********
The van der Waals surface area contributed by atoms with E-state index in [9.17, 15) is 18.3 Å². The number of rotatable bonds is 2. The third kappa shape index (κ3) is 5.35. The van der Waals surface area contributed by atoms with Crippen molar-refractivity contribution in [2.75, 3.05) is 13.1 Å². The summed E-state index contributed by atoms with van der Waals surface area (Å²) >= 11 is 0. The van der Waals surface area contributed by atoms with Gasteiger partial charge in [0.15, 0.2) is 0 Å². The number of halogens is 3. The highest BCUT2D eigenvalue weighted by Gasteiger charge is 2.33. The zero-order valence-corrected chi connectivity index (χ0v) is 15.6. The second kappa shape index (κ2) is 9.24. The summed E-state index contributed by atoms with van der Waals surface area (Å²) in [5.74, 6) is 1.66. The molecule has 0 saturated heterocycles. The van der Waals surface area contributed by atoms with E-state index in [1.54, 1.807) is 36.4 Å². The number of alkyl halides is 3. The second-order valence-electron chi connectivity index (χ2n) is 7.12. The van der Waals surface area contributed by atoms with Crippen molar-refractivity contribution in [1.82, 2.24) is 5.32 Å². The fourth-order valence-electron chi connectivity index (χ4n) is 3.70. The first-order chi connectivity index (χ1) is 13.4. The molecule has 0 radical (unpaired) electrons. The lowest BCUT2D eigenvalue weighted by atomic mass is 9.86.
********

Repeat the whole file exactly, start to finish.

The van der Waals surface area contributed by atoms with E-state index in [9.17, 15) is 18.3 Å². The number of rotatable bonds is 2. The third kappa shape index (κ3) is 5.35. The van der Waals surface area contributed by atoms with Crippen molar-refractivity contribution in [2.75, 3.05) is 13.1 Å². The summed E-state index contributed by atoms with van der Waals surface area (Å²) >= 11 is 0. The van der Waals surface area contributed by atoms with Gasteiger partial charge in [0.15, 0.2) is 0 Å². The number of halogens is 3. The highest BCUT2D eigenvalue weighted by Gasteiger charge is 2.33. The zero-order valence-corrected chi connectivity index (χ0v) is 15.6. The second kappa shape index (κ2) is 9.24. The summed E-state index contributed by atoms with van der Waals surface area (Å²) in [5.74, 6) is 1.66. The molecule has 0 saturated heterocycles. The van der Waals surface area contributed by atoms with E-state index in [1.54, 1.807) is 36.4 Å². The number of alkyl halides is 3. The second-order valence-electron chi connectivity index (χ2n) is 7.12. The van der Waals surface area contributed by atoms with Crippen molar-refractivity contribution in [1.82, 2.24) is 5.32 Å². The fourth-order valence-electron chi connectivity index (χ4n) is 3.70. The first-order chi connectivity index (χ1) is 13.4. The molecule has 0 radical (unpaired) electrons. The lowest BCUT2D eigenvalue weighted by atomic mass is 9.86.